In a preferred embodiment of the invention, a slush is produced by discharging water into a water immiscible liquid which has been chilled substantially below 32F. The resultant slurry is pumped through the cooling coils where the heat is absorbed from the air by the heat of fusion of the ice. As the ice melts, of course, it produces liquid water; and when all the ice is melted a two phase liquid system results. This is discharged into a separator where the two liquids, being immiscible, separate into two phases. The water is returned to the freezer for refreezing and the non-aqueous liquid used as the carrier is returned separately for rechilling and /or to raise the slurry to a temperature to prevent coil frost.
DETAILED DESCRIPTION OF THE DRAWINGS FIG. 1 is a schematic diagram illustrating a preferred embodiment of the apparatus used to carry out the present invention;
FIG. 2 is a modification of the apparatus shown in FIG. 1; and
FIG. 3 is still another modification of the apparatus shown in FIG. 1.
DETAILED DESCRIPTION OF THE INVENTION Referring now to FIG. 1, there is depicted a typical air conditioning system for use in a multi-room office, apartment or residential building which includes a plurality of terminal units 10 through which air is circulated to be cooled. Although shown as a fan coil unit wherein fan 12 blows air over the heat exchange coil 14, it is obvious that induction units or other terminal units may be used. The source for the ice slurry is connected to the various heat exchangers 14 by means of supply risers 16 and return risers l8. Slush ice is formed in a freezing tank 20 which is cooled by any conventional form of refrigeration equipment 22 wherein refrigerant is circulated through a coil 24 to cool the liquid introduced into the freezing tank. The slurry, as indicated above comprises ice and a liquid which is immiscible with water, such as for example, toluene, chlorobenzene or similar fluids. Such water immiscible liquid is sometimes referred to herein as the carrier fluid.
From the freezing tank 20 the ice containing slurry is circulated by means of a pump 25 through line 26 to the supply riser 16. In accordance with the demand for cooling existing at any given time, the slurry is diverted through heat exchange coil 14 in terminal units 10 and the air is circulated thereover by fan 12. Suitable thermostatic controls (not shown) are included to control the flow of slurry and/or the operation of blower I2. The returning slurry directed through return riser 18 consists essentially of liquid water and the carrier fluid.
This mixture is delivered to separation tank 28 wherein the two liquids separate by gravity into two homogeneous liquid phases. It will be assumed that the carrier fluid A, toluene for example, in this case would have a specific gravity lower than that of water. In this case, the upper body of liquid A would comprise substantially 100 percent carrier fluid while the lower body B consists of essentially 100 percent water which is usually liquid, but may include some unmelted ice. Water is delivered to freezing tank 20 through line 29. Carrier fluid is drawn-off through line 30 and may be divided into two streams under the control of mixing valve 31 which may be manually or automatically controlled. The one stream 32 is returned to the freezing tank 20 and the other stream is passed through line 34 to control the percentage of carrier fluid in the slurry stream going to the supply riser 16. In this way the temperature of the slurry can be controlled at about 32F.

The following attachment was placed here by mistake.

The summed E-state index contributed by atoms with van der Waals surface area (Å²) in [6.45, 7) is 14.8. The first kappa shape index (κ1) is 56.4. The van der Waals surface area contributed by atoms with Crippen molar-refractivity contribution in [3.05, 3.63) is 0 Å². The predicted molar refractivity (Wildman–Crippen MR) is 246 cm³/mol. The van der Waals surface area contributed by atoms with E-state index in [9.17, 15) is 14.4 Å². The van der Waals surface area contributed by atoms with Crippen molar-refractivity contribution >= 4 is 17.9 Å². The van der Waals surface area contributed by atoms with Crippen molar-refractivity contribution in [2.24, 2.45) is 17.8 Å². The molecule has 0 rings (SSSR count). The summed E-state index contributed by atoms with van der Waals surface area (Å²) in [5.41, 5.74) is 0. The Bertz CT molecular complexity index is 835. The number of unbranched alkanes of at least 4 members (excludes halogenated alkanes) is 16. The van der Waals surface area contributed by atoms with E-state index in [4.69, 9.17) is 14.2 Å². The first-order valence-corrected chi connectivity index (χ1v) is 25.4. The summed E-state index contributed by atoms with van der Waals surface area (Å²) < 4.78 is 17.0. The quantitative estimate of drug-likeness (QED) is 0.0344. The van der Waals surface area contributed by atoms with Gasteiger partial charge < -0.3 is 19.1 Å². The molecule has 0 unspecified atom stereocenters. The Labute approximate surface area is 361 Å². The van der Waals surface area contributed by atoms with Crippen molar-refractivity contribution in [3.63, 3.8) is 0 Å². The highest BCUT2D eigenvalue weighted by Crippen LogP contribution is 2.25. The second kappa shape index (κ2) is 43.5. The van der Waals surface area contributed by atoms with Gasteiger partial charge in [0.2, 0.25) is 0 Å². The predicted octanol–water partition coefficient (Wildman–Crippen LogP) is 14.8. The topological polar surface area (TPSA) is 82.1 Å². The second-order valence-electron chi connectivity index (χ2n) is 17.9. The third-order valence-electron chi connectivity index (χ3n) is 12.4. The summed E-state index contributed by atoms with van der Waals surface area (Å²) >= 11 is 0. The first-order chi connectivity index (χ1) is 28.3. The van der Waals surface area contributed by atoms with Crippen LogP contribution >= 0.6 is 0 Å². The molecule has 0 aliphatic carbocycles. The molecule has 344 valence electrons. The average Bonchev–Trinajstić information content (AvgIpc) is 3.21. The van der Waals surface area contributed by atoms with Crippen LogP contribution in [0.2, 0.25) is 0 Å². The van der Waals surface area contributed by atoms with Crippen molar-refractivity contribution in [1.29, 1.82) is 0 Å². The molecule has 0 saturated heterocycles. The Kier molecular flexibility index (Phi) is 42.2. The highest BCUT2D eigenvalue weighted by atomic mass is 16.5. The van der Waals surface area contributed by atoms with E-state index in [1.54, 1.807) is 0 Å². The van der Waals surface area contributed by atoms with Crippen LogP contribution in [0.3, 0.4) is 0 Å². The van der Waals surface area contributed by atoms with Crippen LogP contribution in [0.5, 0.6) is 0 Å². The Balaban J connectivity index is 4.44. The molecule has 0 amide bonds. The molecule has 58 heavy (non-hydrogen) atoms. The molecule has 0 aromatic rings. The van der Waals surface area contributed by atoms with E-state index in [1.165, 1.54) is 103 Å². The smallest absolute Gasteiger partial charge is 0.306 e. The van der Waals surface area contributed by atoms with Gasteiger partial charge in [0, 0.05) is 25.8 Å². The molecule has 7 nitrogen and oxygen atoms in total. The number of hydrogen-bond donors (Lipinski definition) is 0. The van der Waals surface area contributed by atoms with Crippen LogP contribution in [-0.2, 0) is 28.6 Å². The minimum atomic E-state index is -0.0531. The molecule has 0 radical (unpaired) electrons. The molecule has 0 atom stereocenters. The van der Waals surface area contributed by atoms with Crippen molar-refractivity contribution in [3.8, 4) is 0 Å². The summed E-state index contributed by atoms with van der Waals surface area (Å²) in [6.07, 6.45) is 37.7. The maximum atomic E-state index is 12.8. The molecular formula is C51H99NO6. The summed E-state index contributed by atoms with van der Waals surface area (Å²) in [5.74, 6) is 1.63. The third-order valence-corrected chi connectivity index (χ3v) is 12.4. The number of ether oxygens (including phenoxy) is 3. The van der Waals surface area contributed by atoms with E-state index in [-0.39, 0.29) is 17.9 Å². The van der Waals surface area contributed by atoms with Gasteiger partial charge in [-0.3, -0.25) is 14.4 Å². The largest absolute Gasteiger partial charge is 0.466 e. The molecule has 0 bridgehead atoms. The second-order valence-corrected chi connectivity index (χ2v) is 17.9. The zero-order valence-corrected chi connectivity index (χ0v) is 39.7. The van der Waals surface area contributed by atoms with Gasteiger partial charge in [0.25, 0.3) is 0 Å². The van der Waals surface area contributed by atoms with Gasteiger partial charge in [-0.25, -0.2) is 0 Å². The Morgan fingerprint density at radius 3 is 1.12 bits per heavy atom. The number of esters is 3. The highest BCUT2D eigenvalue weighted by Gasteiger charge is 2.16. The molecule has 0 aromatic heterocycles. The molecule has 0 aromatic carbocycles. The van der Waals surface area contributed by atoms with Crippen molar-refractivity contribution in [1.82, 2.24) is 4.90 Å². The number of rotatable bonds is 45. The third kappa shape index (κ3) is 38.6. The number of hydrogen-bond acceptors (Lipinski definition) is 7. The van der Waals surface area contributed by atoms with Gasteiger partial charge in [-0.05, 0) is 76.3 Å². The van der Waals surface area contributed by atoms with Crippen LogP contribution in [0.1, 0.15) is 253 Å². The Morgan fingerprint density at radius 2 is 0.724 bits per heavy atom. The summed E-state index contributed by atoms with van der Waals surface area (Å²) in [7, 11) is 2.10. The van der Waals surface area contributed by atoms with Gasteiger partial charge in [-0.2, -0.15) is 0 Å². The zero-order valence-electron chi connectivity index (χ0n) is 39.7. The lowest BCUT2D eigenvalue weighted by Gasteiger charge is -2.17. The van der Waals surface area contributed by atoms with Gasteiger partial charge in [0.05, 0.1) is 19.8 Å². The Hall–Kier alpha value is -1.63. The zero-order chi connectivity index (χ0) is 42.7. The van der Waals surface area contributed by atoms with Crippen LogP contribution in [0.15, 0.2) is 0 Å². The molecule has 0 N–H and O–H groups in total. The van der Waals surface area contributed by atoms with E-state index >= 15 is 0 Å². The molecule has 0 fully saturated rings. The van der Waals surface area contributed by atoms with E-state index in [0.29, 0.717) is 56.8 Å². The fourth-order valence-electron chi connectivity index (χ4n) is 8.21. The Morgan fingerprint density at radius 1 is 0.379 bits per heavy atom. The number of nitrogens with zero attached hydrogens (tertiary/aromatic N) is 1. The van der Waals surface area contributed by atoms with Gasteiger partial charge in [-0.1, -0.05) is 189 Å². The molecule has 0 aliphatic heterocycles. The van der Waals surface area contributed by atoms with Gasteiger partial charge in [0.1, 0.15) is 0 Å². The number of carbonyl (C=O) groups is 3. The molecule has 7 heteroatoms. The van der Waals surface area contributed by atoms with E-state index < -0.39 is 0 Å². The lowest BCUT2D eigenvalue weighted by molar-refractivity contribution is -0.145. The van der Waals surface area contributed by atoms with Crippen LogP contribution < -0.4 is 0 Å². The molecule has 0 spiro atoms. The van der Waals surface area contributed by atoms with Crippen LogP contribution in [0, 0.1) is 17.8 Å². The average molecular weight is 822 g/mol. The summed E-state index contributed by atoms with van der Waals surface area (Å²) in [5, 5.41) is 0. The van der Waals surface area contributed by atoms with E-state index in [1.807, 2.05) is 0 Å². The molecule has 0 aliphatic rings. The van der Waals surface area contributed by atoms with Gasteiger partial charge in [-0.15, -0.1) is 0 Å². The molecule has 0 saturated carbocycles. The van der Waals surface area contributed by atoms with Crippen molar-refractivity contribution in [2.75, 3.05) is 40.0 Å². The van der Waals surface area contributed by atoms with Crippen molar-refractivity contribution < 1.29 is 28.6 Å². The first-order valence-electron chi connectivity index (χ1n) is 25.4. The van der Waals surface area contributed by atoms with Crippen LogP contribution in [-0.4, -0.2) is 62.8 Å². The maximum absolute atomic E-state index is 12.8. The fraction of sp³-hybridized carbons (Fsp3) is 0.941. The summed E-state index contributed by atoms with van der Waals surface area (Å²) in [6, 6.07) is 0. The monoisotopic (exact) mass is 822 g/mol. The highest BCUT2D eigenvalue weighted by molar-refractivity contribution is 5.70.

Various modifications may be made to the system just described to achieve substantially the same results. For example, a direct contact system may be utilized in which a refrigerant is introduced directly into the receiver containing the mixture of water and the carrier fluid. Also, it is possible to manufacture a slurry of ice and introduce it directly into a body of carrier fluid for circulation to the load.
FIG. 2 illustrates a first modification showing that portion of the system which is designed to make up the slurry for distribution to the risers 16 and 18. Where this system employs features of construction in common with FIG. 1, the same reference numerals are used to designate corresponding elements.
The mixture of carrier fluid and essentially liquid water is returned from the load via return riser l8 and delivered to tank 28 where the water and carrier fluid separate into two distinct liquid phases. The water B is withdrawn through line 29 while the carrier fluid (which is the upper layer of liquid within the tank 28) is conducted to vessel 20 through line 32. A separate branch line 34 for the carrier fluid connects with conduit 26 leading to the suction side of the pump for distribution to the load, and is under the control of mixing valve 31 in the same manner as the FIG. 1 embodiment.
The foregoing system is commonly referred to as a direct contact system and utilizes a refrigerant which may be a halocarbon refrigerant or a hydrocarbon such as butane. Compressor 44 compresses the refrigerant and directs it through line 45 to a condenser 46 to liquefy the hot gas by heat exchange with air or water. The high pressure liquid refrigerant then passes through expansion device 48 in line 47 where it is mixed with water flowing through line 29 and enters chamber 20. The refrigerant evaporates in chamber 20 and by abstracting the heat from the water causes a slurry of ice to form. The suction gas is then returned through line 50 to the suction side of compressor 44.